Presentation on theme: "Amino Acids Metabolism: Disposal of Nitrogen. - a.a can’t be stored, excess a.a (more than the needs of cells in the protein synthesis or other compound)"— Presentation transcript:
Amino Acids Metabolism: Disposal of Nitrogen. - a.a can’t be stored, excess a.a (more than the needs of cells in the protein synthesis or other compound) are catabolised and degraded immediately. Catabolism of a.a has two phases: Phase I: removal of α-amino group and forming NH4+ and α-keto acid. By process called transamination and oxidative deamination. Recycled in biosynthesis of a. a NH4+ Excreted in urine Formation of urea excreted in urine - The most important rout for disposal of N is urea. phase II: is carbon skeleton of the α-ketoacids are converted into common intermediates of energy producing metabolic pathway. So can be metabolized into CO2, H2O, glucose, fatty acids, …
The fate of N 2 in different organisms
Digestion of dietary proteins
After the complete digestion, free a.a and dipeptides are absorbed by the epithelial cells in which dipeptides are hydrolyzed to a.a in the cytosol before entering the portal circulation. Transport of a.a into cells by active transporters
Over all nitrogen metabolism Amino acids are precursors of nitrogen- containing compounds a.a catabolism is part of nitrogen metabolism in the body. N2 enter to body (by food) in different forms converted to a. a and then exist from the body in form of urea and little amounts of NH4+.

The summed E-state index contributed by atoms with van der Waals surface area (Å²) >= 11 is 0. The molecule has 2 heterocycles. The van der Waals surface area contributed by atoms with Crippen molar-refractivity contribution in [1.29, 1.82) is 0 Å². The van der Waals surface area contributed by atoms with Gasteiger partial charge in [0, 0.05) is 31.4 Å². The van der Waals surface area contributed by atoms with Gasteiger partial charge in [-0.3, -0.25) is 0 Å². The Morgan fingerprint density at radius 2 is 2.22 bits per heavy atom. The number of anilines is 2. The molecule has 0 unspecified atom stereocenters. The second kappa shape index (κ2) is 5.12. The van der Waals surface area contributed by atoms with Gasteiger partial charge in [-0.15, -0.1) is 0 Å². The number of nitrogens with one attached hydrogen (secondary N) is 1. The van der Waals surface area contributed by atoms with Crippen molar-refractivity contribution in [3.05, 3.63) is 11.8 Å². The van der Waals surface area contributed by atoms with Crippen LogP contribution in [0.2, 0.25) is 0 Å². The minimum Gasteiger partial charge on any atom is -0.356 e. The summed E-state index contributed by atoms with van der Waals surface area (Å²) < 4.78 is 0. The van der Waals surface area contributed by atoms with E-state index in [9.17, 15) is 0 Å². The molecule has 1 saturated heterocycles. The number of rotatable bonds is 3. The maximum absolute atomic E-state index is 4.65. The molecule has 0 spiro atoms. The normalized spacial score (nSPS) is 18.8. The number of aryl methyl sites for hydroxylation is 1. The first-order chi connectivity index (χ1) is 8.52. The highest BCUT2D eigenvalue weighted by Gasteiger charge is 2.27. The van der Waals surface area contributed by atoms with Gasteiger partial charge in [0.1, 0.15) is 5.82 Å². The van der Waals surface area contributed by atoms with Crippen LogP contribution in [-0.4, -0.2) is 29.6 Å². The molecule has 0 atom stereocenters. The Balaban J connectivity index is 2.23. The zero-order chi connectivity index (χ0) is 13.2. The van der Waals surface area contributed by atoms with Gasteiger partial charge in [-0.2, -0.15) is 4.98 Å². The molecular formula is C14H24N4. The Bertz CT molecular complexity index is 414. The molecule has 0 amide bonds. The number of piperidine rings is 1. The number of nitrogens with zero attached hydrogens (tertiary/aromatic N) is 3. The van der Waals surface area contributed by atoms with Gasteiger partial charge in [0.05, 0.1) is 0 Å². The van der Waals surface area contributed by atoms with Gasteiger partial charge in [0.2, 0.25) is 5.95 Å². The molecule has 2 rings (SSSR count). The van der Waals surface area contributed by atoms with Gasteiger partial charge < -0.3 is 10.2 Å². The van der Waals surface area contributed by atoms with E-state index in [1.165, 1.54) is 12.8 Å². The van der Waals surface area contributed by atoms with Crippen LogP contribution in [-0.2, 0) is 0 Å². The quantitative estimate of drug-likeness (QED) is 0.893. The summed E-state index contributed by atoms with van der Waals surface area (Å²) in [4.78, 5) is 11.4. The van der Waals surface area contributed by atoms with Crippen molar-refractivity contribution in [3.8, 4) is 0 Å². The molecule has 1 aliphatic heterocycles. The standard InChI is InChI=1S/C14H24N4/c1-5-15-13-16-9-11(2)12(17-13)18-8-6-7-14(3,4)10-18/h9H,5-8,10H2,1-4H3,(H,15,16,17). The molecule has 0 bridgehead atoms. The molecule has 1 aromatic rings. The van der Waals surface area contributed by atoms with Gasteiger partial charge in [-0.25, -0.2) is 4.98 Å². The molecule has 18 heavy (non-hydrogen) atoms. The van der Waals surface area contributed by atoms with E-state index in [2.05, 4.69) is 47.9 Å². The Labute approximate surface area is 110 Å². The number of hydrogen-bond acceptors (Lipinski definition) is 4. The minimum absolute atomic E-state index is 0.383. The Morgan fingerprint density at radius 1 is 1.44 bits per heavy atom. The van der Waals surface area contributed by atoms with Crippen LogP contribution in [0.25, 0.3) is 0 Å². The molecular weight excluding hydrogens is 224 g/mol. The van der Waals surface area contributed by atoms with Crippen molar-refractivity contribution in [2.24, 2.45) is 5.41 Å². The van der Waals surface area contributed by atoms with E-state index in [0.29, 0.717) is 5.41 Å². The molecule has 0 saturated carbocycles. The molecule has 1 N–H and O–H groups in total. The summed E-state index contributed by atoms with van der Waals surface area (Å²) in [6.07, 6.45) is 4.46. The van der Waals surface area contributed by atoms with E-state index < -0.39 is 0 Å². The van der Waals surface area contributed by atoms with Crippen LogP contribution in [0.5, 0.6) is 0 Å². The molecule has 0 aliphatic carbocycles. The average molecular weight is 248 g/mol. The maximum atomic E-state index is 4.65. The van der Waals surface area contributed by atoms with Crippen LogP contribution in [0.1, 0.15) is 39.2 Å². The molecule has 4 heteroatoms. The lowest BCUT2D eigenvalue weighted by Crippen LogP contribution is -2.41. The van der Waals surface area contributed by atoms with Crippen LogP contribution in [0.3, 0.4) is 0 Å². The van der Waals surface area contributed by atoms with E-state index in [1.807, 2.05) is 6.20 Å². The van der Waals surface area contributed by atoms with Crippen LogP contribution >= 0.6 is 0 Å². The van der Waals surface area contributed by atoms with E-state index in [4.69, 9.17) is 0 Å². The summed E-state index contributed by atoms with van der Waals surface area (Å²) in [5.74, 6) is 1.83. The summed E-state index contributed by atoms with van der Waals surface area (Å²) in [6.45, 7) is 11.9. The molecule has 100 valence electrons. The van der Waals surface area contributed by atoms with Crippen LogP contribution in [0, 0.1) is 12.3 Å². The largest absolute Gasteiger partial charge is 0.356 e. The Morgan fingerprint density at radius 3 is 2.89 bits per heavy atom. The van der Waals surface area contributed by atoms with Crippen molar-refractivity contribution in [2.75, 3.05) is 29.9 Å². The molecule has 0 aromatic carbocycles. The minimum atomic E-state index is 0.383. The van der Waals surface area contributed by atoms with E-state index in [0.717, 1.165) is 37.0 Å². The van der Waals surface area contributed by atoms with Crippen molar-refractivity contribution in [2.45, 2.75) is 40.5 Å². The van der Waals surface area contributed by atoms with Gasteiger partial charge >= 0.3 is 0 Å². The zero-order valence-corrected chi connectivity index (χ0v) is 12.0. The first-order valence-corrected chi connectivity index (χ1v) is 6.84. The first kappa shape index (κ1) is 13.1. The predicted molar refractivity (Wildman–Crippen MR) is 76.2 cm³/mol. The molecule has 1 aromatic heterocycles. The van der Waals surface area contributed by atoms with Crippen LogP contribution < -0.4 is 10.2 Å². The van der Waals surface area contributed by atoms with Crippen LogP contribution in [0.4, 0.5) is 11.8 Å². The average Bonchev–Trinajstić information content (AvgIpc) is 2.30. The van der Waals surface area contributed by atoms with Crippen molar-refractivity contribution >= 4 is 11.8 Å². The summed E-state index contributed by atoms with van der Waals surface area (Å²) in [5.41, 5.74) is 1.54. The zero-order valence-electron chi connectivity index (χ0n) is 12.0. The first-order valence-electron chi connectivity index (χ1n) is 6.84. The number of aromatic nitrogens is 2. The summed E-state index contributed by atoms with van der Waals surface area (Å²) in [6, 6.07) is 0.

Metabolic fates of amino groups: Transamination and Oxidative deamination - The first step of a.a catabolism is the transfer of α-amino gp to α- ketoglutarate. The product is α-keto acid and glutamate. - This process is called Transamination and mediated by aminotransferase - -Transamination: the funneling of amino groups to gltamate - Occurs in the cytosol of the hepatocytes The product Glutamate Donor of NH 2 gp in the biosynthesis of non-essential a.a Oxidative deamination release of NH 4 +
*Substrate specificity of aminotransferase: Each aminotransferase is specific for one or few a.a, they can be named by a.a donor. Because almost the acceptor is α-ketoglutarate. *Equilibrium of transamination reactions - Most of transamination reactions have equilibrium constant near to 1, allowing the reaction to proceed in both a.a degradation and biosynthesis depending on the relative concentrations.
*Mechanism of action of aminotransferase - All aminotransferases need pyridoxal phosphate derivatives of vit B6 - All a.a except threonine, lysine participate in transamination
Two important transferases: Alanine aminotransferas (ALT) called also Glutamate – Pyruvate transferase (GPT), found in many tissues catalyzes the transfer of amino gp of alanine to produce pyruvate and glutamate. - Aspartate aminotransferase (AST) called also Glutamate – Oxaloacetate transferase (GOT), - During the catabolism of a. a AST takes amino group from glutamate to oxaloacetate forming aspartate. Which used as source of NH4 gp in Urea synthesis Aspartate source of NH4+ on the urea cycle. Diagnostic value of plasma aminotransferases Plasma AST = SGOT Plasma ALT = SGPT
Undergoes rapid oxidative deamination Oxidative deamination - Amino groups of many a.a are collected in the liver in the form of the amino group of L-glutamate. Glutamate can be used as a donor of amino group in the biosynthesis of non-essential a.a - In hepatocytes, glutamate is transported from the cytosol into mitochondria, where it undergoes Oxidative deamination catalyzed by L-glutamate dehydrogenase. - The combined action of aminotransferase and glutamate dehydrogenase is referred as transdeamination.
Transdeamination -The combined action of aminotransferase and glutamate dehydrogenase is referred as transdeamination. - The over all reaction of a.a catabolism Transamination Reaction Oxidative Deamination Transdeamination